I’m Reynolds Stewart, and this is how I’m Living Deeply.
“It’s different without Mary Mitchell because now I don’t have a sibling to play with and interact with. When we eat dinner, we don’t have four people at the dinner table anymore. We don’t have a big mess in her seat anymore- she always made a big mess when she ate. For most of the time she was sick with her genetic disease [known as MPS III, often referred to as Childhood Alzheimer’s], I didn’t think she was going to go be with Jesus. I asked God to help make her better. But I knew that if she did go to be with Jesus she would be better and she wouldn’t have MPS III anymore. So when she died, I thought of it as God answering my prayers. But I was really sad too. I don’t really cry that often about it. I told Mr. Brett [Reynolds’s counselor] I hadn’t cried since the day she died. He said that was okay- that’s just because different people express things different ways.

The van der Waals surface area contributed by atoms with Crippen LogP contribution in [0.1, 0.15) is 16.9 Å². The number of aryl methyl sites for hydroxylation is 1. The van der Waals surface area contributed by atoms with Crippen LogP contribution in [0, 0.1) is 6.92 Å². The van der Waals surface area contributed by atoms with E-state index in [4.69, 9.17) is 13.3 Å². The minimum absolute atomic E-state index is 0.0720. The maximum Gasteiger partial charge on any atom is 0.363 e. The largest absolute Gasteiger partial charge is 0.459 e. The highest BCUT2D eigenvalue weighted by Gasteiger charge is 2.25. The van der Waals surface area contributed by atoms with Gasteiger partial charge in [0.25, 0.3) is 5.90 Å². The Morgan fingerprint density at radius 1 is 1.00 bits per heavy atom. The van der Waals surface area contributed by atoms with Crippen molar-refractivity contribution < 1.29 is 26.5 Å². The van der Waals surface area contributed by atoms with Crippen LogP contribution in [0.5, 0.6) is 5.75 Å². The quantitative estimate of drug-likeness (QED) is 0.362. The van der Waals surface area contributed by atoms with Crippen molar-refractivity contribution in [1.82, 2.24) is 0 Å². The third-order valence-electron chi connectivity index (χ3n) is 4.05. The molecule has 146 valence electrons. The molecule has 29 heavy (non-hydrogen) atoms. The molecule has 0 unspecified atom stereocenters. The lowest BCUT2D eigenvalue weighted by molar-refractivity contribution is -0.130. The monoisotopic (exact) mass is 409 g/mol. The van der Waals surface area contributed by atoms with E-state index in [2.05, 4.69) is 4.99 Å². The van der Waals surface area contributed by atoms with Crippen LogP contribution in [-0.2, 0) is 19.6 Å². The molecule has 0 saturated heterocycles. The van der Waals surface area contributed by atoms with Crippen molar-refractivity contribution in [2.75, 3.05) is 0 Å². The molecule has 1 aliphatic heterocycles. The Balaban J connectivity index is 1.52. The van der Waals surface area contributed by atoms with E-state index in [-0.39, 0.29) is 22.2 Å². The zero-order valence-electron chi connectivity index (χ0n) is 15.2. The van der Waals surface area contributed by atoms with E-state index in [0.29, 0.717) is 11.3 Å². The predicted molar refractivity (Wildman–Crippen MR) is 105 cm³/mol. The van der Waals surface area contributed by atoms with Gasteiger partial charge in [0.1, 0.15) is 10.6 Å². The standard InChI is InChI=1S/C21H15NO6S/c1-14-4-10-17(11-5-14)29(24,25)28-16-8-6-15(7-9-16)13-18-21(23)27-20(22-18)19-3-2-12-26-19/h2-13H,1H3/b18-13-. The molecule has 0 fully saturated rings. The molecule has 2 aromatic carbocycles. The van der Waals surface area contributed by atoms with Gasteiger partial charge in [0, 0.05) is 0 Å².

Then, the week of Mary Mitchell’s birthday, I was watching videos of her on the iPad and it made me cry. My mom came in because she heard me. She just hugged me and said, ‘I know, I know.’ It was kind of like a release. I think I have gotten to know Jesus better in the year since she died because I have started praying a lot more often. It feels settled and it feels calm. Jesus has calmed me. What makes me happiest about Him is that Jesus is everywhere and we can always talk to Him or God whenever we want. Back when Mary Mitchell passed away, some of my friends didn’t know at first. They asked questions once they found out. Some of them asked how I felt. A lot asked if we would still celebrate her birthday or if we would do special things on the anniversary of the day she died. And I said yes. I knew we would because my parents and I had talked about it. So for Mary Mitchell’s first birthday after she passed, we went to Dollywood with one of my friends, Ada. Ada’s sister passed away six years ago from another genetic disease. Her gravestone is right next to Mary Mitchell’s. We had gone to Dollywood for Mary Mitchell’s fourth birthday, when she was still alive, and now I think we’re going to do that every year. We don’t want to forget the things she loved to do, her favorite things.”